Elevated to vice-captain as, presumably, reward for his seniority (though his age now puts him in the category of single-year contract extensions for over-30s), Ivanović has been nothing like the dependable right-back he was last season. Indeed it is frightening just how fast his decline has taken. But for almost every one of the nine goals Chelsea have shipped over the first four games, the 31-year-old Serb has been partially at fault, appearing reluctant to close down strikers with the authority and accuracy he did last season.
Fábregas may not have been so costly in front of goal, but his ineffectiveness in creating the opportunities he was gifting Costa last season has been a glowing, pulsating open sore this season. On Saturday we just wished for him to be taken off, such was his indecision and obvious inability to contribute instinctively telling passes. Indeed, apart from the one tackle late in the game that ultimately contributed to Falcao's lucky but well-taken headed goal, nothing Fábregas seemed to do carried any merit. Such a sad state of affairs for a gifted talent who brought genuine smiles to the faces of Chelsea fans in the first half of last term.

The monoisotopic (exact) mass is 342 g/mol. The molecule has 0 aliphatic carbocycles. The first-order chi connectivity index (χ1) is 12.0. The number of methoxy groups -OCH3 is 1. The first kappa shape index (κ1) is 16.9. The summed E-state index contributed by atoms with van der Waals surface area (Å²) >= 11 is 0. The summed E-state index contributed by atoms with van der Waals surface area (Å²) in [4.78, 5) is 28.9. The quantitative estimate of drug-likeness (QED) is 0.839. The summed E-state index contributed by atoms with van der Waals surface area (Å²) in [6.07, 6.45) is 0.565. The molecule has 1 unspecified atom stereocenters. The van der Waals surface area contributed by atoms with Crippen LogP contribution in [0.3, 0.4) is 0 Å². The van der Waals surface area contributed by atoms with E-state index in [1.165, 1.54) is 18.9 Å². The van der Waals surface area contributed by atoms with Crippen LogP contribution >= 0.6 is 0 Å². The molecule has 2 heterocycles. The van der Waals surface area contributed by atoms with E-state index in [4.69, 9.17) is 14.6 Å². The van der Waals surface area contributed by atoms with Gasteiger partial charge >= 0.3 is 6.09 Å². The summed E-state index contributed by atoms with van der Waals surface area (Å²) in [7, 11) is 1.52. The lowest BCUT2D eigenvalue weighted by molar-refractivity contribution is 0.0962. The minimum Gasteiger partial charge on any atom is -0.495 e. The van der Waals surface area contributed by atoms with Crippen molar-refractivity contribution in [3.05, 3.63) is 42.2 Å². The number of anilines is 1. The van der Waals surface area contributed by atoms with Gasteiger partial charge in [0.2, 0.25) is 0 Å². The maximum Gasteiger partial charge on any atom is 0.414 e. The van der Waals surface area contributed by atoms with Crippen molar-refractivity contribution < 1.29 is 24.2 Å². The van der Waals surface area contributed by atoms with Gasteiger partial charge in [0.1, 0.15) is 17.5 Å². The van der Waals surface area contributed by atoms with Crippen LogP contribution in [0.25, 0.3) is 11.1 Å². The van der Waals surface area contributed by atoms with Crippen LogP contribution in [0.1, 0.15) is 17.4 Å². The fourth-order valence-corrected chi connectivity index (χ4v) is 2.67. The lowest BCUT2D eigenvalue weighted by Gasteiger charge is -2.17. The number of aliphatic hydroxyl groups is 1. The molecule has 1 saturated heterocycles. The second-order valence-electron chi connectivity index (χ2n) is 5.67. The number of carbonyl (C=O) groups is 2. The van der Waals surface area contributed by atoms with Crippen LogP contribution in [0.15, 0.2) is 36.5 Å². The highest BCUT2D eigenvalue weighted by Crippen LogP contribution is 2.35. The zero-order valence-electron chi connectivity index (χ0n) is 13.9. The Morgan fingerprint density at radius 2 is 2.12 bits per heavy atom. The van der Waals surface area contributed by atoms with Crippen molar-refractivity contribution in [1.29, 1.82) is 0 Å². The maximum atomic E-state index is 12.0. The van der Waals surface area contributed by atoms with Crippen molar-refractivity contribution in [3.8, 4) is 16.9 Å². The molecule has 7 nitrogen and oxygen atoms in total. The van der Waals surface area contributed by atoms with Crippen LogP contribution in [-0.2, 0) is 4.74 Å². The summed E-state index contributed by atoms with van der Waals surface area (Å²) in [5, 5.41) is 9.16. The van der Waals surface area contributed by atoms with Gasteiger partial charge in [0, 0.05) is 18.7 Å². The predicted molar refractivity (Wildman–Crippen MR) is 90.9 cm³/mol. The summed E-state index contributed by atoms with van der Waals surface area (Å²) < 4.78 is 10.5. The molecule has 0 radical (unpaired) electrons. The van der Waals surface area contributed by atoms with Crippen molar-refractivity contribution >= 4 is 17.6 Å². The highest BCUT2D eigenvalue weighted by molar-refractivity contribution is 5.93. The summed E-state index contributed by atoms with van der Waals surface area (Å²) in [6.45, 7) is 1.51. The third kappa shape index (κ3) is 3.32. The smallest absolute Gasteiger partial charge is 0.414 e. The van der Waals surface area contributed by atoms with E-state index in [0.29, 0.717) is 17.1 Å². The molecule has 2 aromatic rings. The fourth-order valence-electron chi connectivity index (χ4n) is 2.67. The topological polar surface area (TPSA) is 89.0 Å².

Matic was a revelation when he rejoined the club that had hastily offloaded him three seasons before. After the club had failed to properly replace Claude Makele in the holding position - and, no, John Obi Mikel never will - Matic was the key to Chelsea's imperious defensive capability last season. "Parking the bus" is such a moronic term when you have a holding midfielder like Matic, who policed Chelsea's final third so assuredly, compensating for Terry's lack of pace but at the same time ensuring the captain could put up the brick wall that, frankly, did the job in easing pressure on the goalkeeper. But, like his Serbian teammate Ivanović, Matic has been out of position too often, sloppy in his distribution, and another worryingly off-form version of himself just a few months back.